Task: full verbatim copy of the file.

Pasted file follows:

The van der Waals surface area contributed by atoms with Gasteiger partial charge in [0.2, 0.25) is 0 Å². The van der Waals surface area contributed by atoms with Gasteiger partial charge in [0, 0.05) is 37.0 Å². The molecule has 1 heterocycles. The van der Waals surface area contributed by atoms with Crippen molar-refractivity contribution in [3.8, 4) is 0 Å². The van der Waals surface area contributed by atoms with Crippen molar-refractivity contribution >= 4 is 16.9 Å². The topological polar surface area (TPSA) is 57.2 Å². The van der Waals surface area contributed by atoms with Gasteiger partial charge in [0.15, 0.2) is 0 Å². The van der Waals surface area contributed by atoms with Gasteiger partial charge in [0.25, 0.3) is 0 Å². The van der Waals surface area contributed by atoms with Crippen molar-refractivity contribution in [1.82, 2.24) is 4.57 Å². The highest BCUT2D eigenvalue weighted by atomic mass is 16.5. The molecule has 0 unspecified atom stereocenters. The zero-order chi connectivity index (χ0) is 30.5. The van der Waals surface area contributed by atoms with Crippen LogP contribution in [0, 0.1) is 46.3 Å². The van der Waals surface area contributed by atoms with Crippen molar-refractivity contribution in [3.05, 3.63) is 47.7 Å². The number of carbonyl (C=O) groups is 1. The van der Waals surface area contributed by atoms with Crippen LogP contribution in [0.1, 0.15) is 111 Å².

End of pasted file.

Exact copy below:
The van der Waals surface area contributed by atoms with Gasteiger partial charge in [0.2, 0.25) is 0 Å². The van der Waals surface area contributed by atoms with Gasteiger partial charge in [0, 0.05) is 37.0 Å². The molecule has 1 heterocycles. The van der Waals surface area contributed by atoms with Crippen molar-refractivity contribution in [3.8, 4) is 0 Å². The van der Waals surface area contributed by atoms with Crippen molar-refractivity contribution >= 4 is 16.9 Å². The topological polar surface area (TPSA) is 57.2 Å². The van der Waals surface area contributed by atoms with Gasteiger partial charge in [0.15, 0.2) is 0 Å². The van der Waals surface area contributed by atoms with Gasteiger partial charge in [0.25, 0.3) is 0 Å². The van der Waals surface area contributed by atoms with Crippen molar-refractivity contribution in [1.82, 2.24) is 4.57 Å². The highest BCUT2D eigenvalue weighted by atomic mass is 16.5. The molecule has 0 unspecified atom stereocenters. The zero-order chi connectivity index (χ0) is 30.5. The van der Waals surface area contributed by atoms with Crippen LogP contribution in [0, 0.1) is 46.3 Å². The van der Waals surface area contributed by atoms with Crippen molar-refractivity contribution in [3.05, 3.63) is 47.7 Å². The number of carbonyl (C=O) groups is 1. The van der Waals surface area contributed by atoms with Crippen LogP contribution in [0.1, 0.15) is 111 Å².